Weaving through the museum's Dancing Around the Bride exhibition, this performance of Cage's Song Books features short vignettes and tableaus performed by members of the Ne(x)tworks ensemble.
Joan La Barbara - voice;
Shelley Burgon - harp & laptop;
Yves Dharamraj - cello;
Miguel Frasconi - glass & laptop;
Stephen Gosling - piano;
Ariana Kim - violin;
Christopher McIntyre - trombone, laptop
"One might think of Song Books as Cage's Art of Fugue, an exhaustive demonstration of the diverse approaches to music-making that the composer had practiced over his long career. Of course, Cage--unlike J. S. Bach--continued his career for more than two decades after he completed the piece. But although he found new ways to extend his artistic vision in ways that surprised even him, he would only occasionally match the diversity and ambitious scope that he achieved so brilliantly in Song Books." ~ Rob Haskins
Replete with text and music materials quoted from Marcel Duchamp, Erik Satie, David Thoreau, Buckminster Fuller, Norman O. Brown, and even Mozart and Schubert, John Cage’s 1970 composition Song Books is a two-volume collection of eighty-nine short solos.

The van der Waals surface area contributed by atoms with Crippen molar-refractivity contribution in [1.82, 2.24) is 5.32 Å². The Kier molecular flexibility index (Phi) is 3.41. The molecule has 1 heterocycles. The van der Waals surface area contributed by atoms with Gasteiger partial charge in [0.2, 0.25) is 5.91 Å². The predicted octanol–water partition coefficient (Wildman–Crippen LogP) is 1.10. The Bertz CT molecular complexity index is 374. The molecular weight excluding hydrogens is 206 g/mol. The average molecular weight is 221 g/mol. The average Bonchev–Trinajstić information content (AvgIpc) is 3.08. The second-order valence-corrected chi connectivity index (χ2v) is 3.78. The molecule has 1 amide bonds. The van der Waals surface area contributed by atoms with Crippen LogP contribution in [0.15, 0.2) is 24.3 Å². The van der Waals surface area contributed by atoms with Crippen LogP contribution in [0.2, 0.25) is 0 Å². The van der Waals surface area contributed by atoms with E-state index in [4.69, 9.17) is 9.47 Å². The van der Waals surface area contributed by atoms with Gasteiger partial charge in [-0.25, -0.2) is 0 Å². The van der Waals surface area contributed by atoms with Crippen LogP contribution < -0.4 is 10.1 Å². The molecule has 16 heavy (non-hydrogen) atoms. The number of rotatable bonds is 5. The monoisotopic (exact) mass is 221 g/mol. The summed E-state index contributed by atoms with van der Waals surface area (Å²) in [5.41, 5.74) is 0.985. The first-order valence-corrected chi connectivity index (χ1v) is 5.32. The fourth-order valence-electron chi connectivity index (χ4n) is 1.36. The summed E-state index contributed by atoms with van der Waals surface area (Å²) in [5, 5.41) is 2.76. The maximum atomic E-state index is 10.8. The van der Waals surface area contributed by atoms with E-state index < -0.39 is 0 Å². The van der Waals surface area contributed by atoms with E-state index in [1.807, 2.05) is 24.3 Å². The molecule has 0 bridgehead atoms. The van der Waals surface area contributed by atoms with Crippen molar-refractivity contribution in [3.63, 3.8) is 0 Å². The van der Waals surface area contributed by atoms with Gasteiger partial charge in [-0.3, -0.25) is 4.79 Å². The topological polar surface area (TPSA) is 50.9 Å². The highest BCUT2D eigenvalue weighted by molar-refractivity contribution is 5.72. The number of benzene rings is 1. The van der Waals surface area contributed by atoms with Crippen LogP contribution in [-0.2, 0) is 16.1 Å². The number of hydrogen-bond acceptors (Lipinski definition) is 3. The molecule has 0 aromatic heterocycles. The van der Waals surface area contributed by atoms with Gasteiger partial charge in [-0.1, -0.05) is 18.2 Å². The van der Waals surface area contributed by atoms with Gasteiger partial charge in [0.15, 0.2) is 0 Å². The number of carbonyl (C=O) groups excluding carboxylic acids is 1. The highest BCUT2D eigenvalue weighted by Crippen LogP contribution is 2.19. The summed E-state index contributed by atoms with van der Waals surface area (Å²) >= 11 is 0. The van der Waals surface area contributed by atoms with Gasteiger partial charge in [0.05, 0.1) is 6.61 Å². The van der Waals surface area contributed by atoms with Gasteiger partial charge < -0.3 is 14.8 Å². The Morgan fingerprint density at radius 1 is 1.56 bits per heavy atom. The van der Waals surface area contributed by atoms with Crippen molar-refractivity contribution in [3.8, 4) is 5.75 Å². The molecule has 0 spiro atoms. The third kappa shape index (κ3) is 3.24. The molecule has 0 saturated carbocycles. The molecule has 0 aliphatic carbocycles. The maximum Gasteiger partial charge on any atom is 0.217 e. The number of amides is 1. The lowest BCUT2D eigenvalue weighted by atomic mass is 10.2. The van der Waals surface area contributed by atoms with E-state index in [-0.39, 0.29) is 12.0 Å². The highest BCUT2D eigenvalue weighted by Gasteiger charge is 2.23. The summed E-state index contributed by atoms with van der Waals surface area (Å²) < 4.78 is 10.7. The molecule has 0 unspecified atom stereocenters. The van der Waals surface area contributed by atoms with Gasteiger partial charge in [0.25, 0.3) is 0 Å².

Some of these solos call for singing, conventional or otherwise. Other solos require no singing at all, but rather reproduce the word-game actions of Cage's Theater Piece (1960). Still other Solos are examples of another kind of theater altogether, one which clearly reflects the influence of the neo-Dadaist Fluxus movement. Instructions for some of these Solos ask the performer simply to "prepare something to eat" or to "perform a disciplined action that fulfills an obligation to others."
Each realization of Song Books is performed to fill a predetermined duration, with any number of performers, each responsible for choosing their own music. Additionally, Cage indicated that a performance of Song Books may also include simultaneous performances of other indeterminate music such as Winter Music (1957), Concert for Piano and Orchestra (1958), Indeterminacy (1959),or Rozart Mix (1965).
Philadelphia Museum of Art
26th Street Benjamin Franklin Parkway
Philadelphia, PA 19130
Museum Admission: Adults: $20, Seniors: $18, Students: $14, Youth (13–18): $14, Children (12 & under): Free, Members: Free. Info: (215) 763-8100, www.philamuseum.org